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Runners Knee

Patellofemoral Pain Syndrome

Runners knee

Runners Knee is also known as Patellofemoral Pain Syndrome. Anyone can experience this knee pain but it is most commonly associated with runners due to the repetitive nature of their sport.


Pain around the kneecap or patella is the most common symptom. The pain can be described as under the knee cap, or any direction of proximity to it. Running or other activities tend to be aggravating if you continue through the pain. Pain around the knee cap is also common after prolonged sitting. The pain can begin as a dull ache and progress to a sharper stabbing pain.


As mentioned earlier there are many different causes of Patellofemoral Pain Syndrome. The most basic problem is the mechanics of how the knee cap moves through the groove in which it sits. Too much pressure on the kneecap can cause it to track improperly, causing friction that will result in pain. If part of the quadricep is weak for any reason a muscle imbalance can occur. This may cause the patella to pull to one side which would place more pressure on the cartilage of the knee.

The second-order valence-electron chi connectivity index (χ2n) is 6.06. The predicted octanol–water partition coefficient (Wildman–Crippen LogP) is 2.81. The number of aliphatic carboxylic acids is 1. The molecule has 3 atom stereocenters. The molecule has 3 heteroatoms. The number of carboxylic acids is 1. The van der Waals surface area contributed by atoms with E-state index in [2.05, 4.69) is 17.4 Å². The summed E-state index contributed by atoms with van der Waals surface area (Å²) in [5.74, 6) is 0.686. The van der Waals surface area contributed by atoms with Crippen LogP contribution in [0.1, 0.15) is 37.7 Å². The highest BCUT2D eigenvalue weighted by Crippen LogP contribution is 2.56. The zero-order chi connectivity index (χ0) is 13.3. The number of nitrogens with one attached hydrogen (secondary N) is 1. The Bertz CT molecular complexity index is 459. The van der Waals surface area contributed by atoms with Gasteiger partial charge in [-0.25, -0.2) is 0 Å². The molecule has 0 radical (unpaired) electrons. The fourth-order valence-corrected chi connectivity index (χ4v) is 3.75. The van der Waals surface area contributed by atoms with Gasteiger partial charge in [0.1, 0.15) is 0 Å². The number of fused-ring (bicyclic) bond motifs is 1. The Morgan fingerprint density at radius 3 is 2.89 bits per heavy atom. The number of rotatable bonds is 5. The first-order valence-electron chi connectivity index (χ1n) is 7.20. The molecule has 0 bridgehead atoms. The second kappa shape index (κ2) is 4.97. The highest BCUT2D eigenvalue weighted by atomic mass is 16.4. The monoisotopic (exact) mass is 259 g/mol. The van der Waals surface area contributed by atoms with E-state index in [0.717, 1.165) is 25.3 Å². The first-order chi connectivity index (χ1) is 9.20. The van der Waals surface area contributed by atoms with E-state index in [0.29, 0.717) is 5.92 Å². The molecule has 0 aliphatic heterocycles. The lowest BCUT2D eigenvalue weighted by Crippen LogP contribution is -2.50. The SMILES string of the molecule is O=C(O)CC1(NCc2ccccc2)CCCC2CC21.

Studies have shown tight hamstrings to cause knee pain as well in runners. This may be due to the fact that runners will heel strike with a bent knee which places more pressure on the quadricep muscles. Weak hip muscles can also cause Patellofemoral Pain Syndrome. Weakness of these muscles leads to improper alignment of the knee which places more stress on the painful structures.


Patients with Runners knee can benefit from 4-6 weeks of manual therapy and exercises. The goal is to initially treat the pain and inflammation, and then to correct the muscle imbalances to improve the function of the knee. Myofascial release is very effective for this problem and should be combined with other therapies such as acupuncture, ice, active rest and functional exercises. Orthotic insoles may also be prescribed to help control movement of the foot which may be throwing off the alignment of the knee.

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